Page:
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HomeArtificial Intelligence and Machine LearningBuild a news recommender application with Amazon Personalize

Build a news recommender application with Amazon Personalize

With a multitude of articles, videos, audio recordings, and other media created daily across news media companies, readers of all types—individual consumers, corporate subscribers, and more—often find it difficult to find news content that is most relevant to them. Delivering personalized news and experiences to readers can help solve this problem, and create more engaging experiences. However, delivering truly personalized recommendations presents several key challenges:

Capturing diverse user interests – News can span many topics and even within specific topics, readers can have varied interests.
Addressing limited reader history – Many news readers have sparse activity histories. Recommenders must quickly learn preferences from limited data to provide value.
Timeliness and trending – Daily news cycles mean recommendations must balance personalized content with the discovery of new, popular stories.
Changing interests – Readers’ interests can evolve over time. Systems have to detect shifts and adapt recommendations accordingly.
Explainability – Providing transparency into why certain stories are recommended builds user trust. The ideal news recommendation system understands the individual and responds to the broader news climate and audience. Tackling these challenges is key to effectively connecting readers with content they find informative and engaging.

In this post, we describe how Amazon Personalize can power a scalable news recommender application. This solution was implemented at a Fortune 500 media customer in H1 2023 and can be reused for other customers interested in building news recommenders.

Solution overview

Amazon Personalize is a great fit to power a news recommendation engine because of its ability to provide real-time and batch personalized recommendations at scale. Amazon Personalize offers a variety of recommendation recipes (algorithms), such as the User Personalization and Trending Now recipes, which are particularly suitable for training news recommender models. The User Personalization recipe analyzes each user’s preferences based on their engagement with content over time. This results in customized news feeds that surface the topics and sources most relevant to an individual user. The Trending Now recipe complements this by detecting rising trends and popular news stories in real time across all users. Combining recommendations from both recipes allows the recommendation engine to balance personalization with the discovery of timely, high-interest stories.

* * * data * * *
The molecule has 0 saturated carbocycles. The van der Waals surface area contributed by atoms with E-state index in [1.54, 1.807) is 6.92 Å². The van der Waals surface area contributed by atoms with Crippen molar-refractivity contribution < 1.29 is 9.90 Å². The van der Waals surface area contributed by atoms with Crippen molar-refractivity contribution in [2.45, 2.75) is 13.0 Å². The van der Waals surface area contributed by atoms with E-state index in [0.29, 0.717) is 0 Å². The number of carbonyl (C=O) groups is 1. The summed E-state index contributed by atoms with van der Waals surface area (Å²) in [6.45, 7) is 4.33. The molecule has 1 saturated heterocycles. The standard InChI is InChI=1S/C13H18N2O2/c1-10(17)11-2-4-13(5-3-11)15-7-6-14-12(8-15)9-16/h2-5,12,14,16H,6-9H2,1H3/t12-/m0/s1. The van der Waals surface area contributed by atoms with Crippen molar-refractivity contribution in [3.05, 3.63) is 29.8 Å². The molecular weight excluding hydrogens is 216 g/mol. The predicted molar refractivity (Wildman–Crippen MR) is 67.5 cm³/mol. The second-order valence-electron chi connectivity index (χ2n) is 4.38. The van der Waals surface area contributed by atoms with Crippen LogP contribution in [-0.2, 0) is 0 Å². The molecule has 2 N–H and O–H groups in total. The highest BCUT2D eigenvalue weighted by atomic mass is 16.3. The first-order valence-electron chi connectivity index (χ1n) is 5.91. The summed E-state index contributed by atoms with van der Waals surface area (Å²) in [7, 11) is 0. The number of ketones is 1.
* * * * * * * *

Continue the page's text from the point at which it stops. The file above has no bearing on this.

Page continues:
The following diagram illustrates the architecture of a news recommender application powered by Amazon Personalize and supporting AWS services.

This solution has the following limitations:

Providing personalized recommendations for just-published articles (articles published a few minutes ago) can be challenging. We describe how to mitigate this limitation later in this post.
Amazon Personalize has a fixed number of interactions and items dataset features that can be used to train a model.
At the time of writing, Amazon Personalize doesn’t provide recommendation explanations at the user level.

Let’s walk through each of the main components of the solution.

Prerequisites

To implement this solution, you need the following:

Historical and real-time user click data for the interactions dataset
Historical and real-time news article metadata for the items dataset

Ingest and prepare the data

To train a model in Amazon Personalize, you need to provide training data. In this solution, you use two types of Amazon Personalize training datasets: the interactions dataset and items dataset. The interactions dataset contains data on user-item-timestamp interactions, and the items dataset contains features on the recommended articles.

You can take two different approaches to ingest training data:

Batch ingestion – You can use AWS Glue to transform and ingest interactions and items data residing in an Amazon Simple Storage Service (Amazon S3) bucket into Amazon Personalize datasets. AWS Glue performs extract, transform, and load (ETL) operations to align the data with the Amazon Personalize datasets schema. When the ETL process is complete, the output file is placed back into Amazon S3, ready for ingestion into Amazon Personalize via a dataset import job.
Real-time ingestion – You can use Amazon Kinesis Data Streams and AWS Lambda to ingest real-time data incrementally. A Lambda function performs the same data transformation operations as the batch ingestion job at the individual record level, and ingests the data into Amazon Personalize using the PutEvents and PutItems APIs.